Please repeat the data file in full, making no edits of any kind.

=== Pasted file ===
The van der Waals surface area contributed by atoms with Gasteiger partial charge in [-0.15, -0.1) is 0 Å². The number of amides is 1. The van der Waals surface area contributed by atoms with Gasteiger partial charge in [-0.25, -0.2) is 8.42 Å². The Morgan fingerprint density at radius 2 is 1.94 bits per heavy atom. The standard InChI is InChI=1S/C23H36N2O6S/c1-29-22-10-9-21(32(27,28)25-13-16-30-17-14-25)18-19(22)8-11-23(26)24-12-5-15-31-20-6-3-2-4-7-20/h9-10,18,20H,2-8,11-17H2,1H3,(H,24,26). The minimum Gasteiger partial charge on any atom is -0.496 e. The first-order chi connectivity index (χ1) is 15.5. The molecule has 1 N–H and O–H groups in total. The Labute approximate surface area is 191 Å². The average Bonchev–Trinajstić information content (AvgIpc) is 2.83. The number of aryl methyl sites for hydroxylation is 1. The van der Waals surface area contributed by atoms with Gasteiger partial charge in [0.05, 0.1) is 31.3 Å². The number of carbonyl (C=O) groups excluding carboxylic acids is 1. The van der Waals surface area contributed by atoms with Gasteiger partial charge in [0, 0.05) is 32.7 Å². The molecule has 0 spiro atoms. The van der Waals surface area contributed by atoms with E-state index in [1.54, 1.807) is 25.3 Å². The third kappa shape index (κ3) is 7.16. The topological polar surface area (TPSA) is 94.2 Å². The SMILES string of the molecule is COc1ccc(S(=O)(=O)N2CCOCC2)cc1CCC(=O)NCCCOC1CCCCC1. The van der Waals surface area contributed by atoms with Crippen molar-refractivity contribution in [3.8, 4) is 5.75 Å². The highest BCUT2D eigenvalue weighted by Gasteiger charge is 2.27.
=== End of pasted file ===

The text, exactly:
The van der Waals surface area contributed by atoms with Gasteiger partial charge in [-0.15, -0.1) is 0 Å². The number of amides is 1. The van der Waals surface area contributed by atoms with Gasteiger partial charge in [-0.25, -0.2) is 8.42 Å². The Morgan fingerprint density at radius 2 is 1.94 bits per heavy atom. The standard InChI is InChI=1S/C23H36N2O6S/c1-29-22-10-9-21(32(27,28)25-13-16-30-17-14-25)18-19(22)8-11-23(26)24-12-5-15-31-20-6-3-2-4-7-20/h9-10,18,20H,2-8,11-17H2,1H3,(H,24,26). The minimum Gasteiger partial charge on any atom is -0.496 e. The first-order chi connectivity index (χ1) is 15.5. The molecule has 1 N–H and O–H groups in total. The Labute approximate surface area is 191 Å². The average Bonchev–Trinajstić information content (AvgIpc) is 2.83. The number of aryl methyl sites for hydroxylation is 1. The van der Waals surface area contributed by atoms with Gasteiger partial charge in [0.05, 0.1) is 31.3 Å². The number of carbonyl (C=O) groups excluding carboxylic acids is 1. The van der Waals surface area contributed by atoms with Gasteiger partial charge in [0, 0.05) is 32.7 Å². The molecule has 0 spiro atoms. The van der Waals surface area contributed by atoms with E-state index in [1.54, 1.807) is 25.3 Å². The third kappa shape index (κ3) is 7.16. The topological polar surface area (TPSA) is 94.2 Å². The SMILES string of the molecule is COc1ccc(S(=O)(=O)N2CCOCC2)cc1CCC(=O)NCCCOC1CCCCC1. The van der Waals surface area contributed by atoms with Crippen molar-refractivity contribution in [3.8, 4) is 5.75 Å². The highest BCUT2D eigenvalue weighted by Gasteiger charge is 2.27.